The name Ford Bronco became synonymous with OJ Simpson after he was involved in a two hour low speed police chase while he was a fugitive passenger in a 1993 Bronco.


However, the Bronco name was already famous before Simpson’s infamous flight from arrest for a gruesome murder charge in 1994.


In fact there was plenty of actually good news about Broncos when Ford introduced the iconic 4-wheel drive vehicle during the fall of 1965 as a brand new-for-1966 model.



Ford wanted a piece of the 4-wheel drive market occupied by the Jeep CJ and the International Harvester Scout models. The first-gen Bronco was designed to give the Blue Oval boys a piece of that niche market.



The success of the Ford Mustang likely initiated the Bronco name choice at their Dearborn headquarters. Since imitation is reputed to be the most sincere form of flattery, the first generation Bronco bears a close and non-accidental resemblance to an IHC Scout from the same era.



Neither vehicle was suitable for long runs on a freeway because of their boxy style, small wheelbases and low gear 4-wheel drive power trains, but both were definitely more likely to succeed at off-road terrain than a GTO from the same era.



The first-generation Ford Bronco may not have been built for comfort or speed during their production run, but they could climb every mountain even better than the nun could sing ‘Climb Every Mountain’ in ‘The Sound of Music’.



The Bronco was built for hard work during its initial run. The original Broncos were used for everything from snow removal to hunting excursions by owners who wanted a purpose-built vehicle that fit their needs under tough driving conditions.



The first Broncos only came in three models: U13s were open air models that had no factory doors or roofs and likely lost plenty of sales steam in any North American region where snow and winter were a grim reality.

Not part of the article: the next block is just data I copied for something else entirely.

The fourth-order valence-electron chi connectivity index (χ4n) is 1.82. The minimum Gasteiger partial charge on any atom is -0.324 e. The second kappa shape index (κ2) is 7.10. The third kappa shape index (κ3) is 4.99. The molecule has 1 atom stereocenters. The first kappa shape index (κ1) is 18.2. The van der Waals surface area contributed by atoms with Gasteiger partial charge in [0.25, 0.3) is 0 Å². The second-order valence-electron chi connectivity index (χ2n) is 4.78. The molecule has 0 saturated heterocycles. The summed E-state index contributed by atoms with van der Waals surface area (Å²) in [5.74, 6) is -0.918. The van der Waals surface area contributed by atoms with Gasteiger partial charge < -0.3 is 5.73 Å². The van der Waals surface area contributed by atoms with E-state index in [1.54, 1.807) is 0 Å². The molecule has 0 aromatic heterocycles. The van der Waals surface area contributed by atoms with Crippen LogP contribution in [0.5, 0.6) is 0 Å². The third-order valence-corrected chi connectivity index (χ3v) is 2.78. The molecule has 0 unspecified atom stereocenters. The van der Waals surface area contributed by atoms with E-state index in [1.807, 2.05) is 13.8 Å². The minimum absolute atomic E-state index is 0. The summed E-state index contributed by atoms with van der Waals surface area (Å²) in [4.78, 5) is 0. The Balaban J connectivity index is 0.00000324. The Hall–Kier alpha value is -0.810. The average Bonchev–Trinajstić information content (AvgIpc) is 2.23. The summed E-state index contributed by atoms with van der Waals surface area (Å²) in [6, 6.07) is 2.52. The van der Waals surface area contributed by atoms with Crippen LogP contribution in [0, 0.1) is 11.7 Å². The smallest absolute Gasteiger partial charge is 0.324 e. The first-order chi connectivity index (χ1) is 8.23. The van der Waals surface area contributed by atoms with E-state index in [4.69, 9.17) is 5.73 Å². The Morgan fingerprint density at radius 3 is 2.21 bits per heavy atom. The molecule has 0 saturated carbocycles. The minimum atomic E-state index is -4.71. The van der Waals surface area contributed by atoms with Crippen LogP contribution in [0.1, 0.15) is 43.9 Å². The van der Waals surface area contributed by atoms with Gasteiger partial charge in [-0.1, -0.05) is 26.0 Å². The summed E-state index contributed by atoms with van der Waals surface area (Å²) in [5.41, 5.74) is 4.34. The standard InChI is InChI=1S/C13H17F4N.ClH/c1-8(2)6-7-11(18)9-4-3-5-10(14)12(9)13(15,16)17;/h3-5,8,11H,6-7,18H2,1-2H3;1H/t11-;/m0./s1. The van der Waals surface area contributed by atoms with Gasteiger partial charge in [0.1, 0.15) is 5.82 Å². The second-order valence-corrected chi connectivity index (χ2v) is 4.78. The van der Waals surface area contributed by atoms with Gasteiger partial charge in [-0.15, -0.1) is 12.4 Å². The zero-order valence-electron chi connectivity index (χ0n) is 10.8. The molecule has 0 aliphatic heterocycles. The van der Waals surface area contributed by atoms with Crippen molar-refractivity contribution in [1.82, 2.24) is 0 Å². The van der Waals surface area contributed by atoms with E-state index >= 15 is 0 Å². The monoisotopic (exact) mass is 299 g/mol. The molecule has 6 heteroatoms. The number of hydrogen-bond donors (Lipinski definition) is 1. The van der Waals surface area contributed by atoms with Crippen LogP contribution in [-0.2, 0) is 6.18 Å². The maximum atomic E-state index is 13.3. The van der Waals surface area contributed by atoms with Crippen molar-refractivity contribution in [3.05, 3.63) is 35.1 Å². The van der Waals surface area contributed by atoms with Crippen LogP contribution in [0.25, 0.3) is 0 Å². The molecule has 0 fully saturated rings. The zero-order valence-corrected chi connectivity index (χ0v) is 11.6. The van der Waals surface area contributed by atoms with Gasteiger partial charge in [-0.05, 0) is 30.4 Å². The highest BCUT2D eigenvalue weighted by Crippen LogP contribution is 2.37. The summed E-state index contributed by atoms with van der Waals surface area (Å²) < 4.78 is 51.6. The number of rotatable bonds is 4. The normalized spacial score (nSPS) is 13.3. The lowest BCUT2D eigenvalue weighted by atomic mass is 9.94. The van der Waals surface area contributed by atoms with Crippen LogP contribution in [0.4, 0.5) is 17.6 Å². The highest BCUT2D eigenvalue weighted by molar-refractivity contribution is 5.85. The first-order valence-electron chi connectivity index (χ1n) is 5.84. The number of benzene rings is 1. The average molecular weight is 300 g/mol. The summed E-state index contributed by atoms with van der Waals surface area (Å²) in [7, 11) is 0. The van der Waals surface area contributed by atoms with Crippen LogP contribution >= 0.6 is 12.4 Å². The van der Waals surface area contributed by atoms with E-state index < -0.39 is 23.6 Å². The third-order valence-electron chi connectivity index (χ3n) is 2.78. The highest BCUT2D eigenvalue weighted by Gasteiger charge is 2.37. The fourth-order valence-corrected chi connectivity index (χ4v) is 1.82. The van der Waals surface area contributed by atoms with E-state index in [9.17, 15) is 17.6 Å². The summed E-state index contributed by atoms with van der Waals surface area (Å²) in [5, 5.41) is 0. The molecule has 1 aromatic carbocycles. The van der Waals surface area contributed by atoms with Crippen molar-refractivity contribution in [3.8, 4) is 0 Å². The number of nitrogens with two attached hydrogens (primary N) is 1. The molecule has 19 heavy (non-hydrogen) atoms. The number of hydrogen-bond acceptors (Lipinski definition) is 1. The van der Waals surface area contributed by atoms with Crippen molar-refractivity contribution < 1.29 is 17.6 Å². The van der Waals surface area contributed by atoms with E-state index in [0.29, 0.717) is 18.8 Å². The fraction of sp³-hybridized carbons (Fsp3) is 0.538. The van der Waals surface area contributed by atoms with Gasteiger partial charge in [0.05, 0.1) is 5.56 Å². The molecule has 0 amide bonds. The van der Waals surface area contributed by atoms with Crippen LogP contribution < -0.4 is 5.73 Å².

U14s were a pickup version of the Bronco models during their first production run and featured a two-passenger roof/cab and real doors in front of a tiny rear bed. The U14 models achieved a sense of coolness, despite their major functional drawbacks as a useful pickup for owners who were interested in function over form. The good news was the roofs on the U14 models were removable for their owners-unlike conventional mid-60s pickups that required a cutting torch or metal saw to remove their roofs.



The U15 models embodied the image of a typical first-generation Ford Bronco in the eyes of most car guys because these Broncos had a full length roof (and two real doors) on them. These models are the most familiar and functional versions of the first-gen Broncos because they offered better shelter from rain and snow for its passengers.



The U15s also had a rear seat choice for buyers, although few people would consider a lengthy trip as a passenger in the back seat to be anything other than cruel and unusual punishment banned by every ethical human rights organizations.



However, creature comforts for any passenger in a first-gen Bronco were scarce in a hen’s teeth kind of way. Comfort was never the purpose behind these vehicles when they debuted as a 1966 model for Ford.



In our final analysis, MyStarCollectorCar believes OJ Simpson would have given up his attempted flight from justice much earlier if he was a passenger in a 1966 Bronco. We reserve comment on his murder trial. 



BY: Jim Sutherland


Jim Sutherland is a veteran automotive writer whose work has been published by many major print and online publications. The list includes Calgary Herald, The Truth About Cars, Red Deer Advocate, RPM Magazine, Edmonton Journal, Montreal Gazette, Windsor Star, Vancouver Province, and Post Media Wheels Section.